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Vision Res. 2003 Aug;43(18):1969-81.

The role of presaccadic compression of visual space in spatial remapping across saccadic eye movements.

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1
Imaging Science and Engineering Laboratory, Tokyo Institute of Technology, 4259 Nagatsuta, Midori-ku, Yokohama 226-8503, Japan. kazu@isl.titech.ac.jp

Abstract

When multiple bars are briefly flashed near the saccadic goal on a visual reference just before a saccade, the total width of the multiple bars appears to be compressed toward the saccadic goal. We show that presaccadic compression of visual space is related to the attribution of the displacement of a visual stimulus to the displacement of another stimulus appearing after the saccade. Subjects observed a bar and a ruler. The bar was displaced during a saccade and the ruler disappeared briefly at the same time, and then the ruler reappeared at the same location after the saccade. The subjects had the impression that the bar appeared to remain stationary and the ruler appeared to be displaced after the saccade. This impression occurs strongly when the amount of the compression of visual space reaches the maximum at the saccade onset. Also, it occurs only at the saccadic goal in the same way as presaccadic compression of visual space. Saccadic suppression of displacement was equivalent at the saccadic goal and in the location opposite to the saccadic goal, indicating that the attribution of the bar displacement to the displacement of the ruler appearing after the saccade is not a consequence of saccadic suppression of displacement. Furthermore, performing a direction discrimination task showed that the bar appears stationary at the saccadic goal during compression of visual space even when the bar was actually displaced. We interpret these results as showing that presaccadic compression of visual space establishes the location of the saccadic goal (the bar) as a reference and then the location of the ruler is remapped relative to the reference location after the saccade, resulting in the illusory displacement of the ruler.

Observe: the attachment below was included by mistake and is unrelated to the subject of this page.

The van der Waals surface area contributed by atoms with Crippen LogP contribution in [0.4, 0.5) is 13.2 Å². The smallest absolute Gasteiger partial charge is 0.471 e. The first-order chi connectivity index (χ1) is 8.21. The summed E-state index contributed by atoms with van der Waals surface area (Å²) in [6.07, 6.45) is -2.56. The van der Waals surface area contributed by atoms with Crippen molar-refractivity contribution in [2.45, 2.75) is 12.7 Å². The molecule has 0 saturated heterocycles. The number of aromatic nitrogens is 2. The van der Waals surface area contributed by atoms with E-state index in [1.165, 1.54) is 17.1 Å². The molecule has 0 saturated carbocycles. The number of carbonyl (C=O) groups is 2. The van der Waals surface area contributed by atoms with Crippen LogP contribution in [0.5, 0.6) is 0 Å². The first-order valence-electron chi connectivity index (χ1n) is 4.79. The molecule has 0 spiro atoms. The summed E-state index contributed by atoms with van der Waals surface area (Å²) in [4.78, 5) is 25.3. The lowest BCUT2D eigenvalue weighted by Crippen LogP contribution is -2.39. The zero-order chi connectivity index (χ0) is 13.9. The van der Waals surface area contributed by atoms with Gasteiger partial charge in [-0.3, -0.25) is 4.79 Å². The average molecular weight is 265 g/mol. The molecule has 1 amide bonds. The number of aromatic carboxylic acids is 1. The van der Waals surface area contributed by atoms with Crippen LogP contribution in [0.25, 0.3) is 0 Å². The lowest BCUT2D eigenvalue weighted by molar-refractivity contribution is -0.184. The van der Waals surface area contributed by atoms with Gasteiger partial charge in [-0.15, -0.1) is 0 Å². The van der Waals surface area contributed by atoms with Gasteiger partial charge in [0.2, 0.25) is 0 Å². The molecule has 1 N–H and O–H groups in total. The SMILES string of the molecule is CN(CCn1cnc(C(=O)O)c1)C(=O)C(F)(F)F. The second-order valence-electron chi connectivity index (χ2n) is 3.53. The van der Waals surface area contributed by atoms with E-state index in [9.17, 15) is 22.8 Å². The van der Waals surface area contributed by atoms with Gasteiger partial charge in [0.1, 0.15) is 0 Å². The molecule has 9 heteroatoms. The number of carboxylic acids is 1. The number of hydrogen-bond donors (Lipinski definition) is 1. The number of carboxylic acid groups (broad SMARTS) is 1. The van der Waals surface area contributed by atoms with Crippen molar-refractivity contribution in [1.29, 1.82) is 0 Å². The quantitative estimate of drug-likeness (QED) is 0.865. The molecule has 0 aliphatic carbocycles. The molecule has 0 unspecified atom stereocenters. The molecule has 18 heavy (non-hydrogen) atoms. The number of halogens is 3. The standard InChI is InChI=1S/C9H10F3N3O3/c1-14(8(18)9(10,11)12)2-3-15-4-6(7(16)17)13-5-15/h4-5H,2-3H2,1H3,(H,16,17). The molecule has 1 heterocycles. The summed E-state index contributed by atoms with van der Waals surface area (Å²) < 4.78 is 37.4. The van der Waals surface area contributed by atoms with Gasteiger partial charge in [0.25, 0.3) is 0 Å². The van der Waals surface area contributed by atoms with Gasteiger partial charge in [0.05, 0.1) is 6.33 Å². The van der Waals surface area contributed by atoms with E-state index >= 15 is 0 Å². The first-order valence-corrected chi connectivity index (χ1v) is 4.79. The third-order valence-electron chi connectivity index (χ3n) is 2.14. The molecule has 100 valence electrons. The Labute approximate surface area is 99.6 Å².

PMID:
12831759
[Indexed for MEDLINE]
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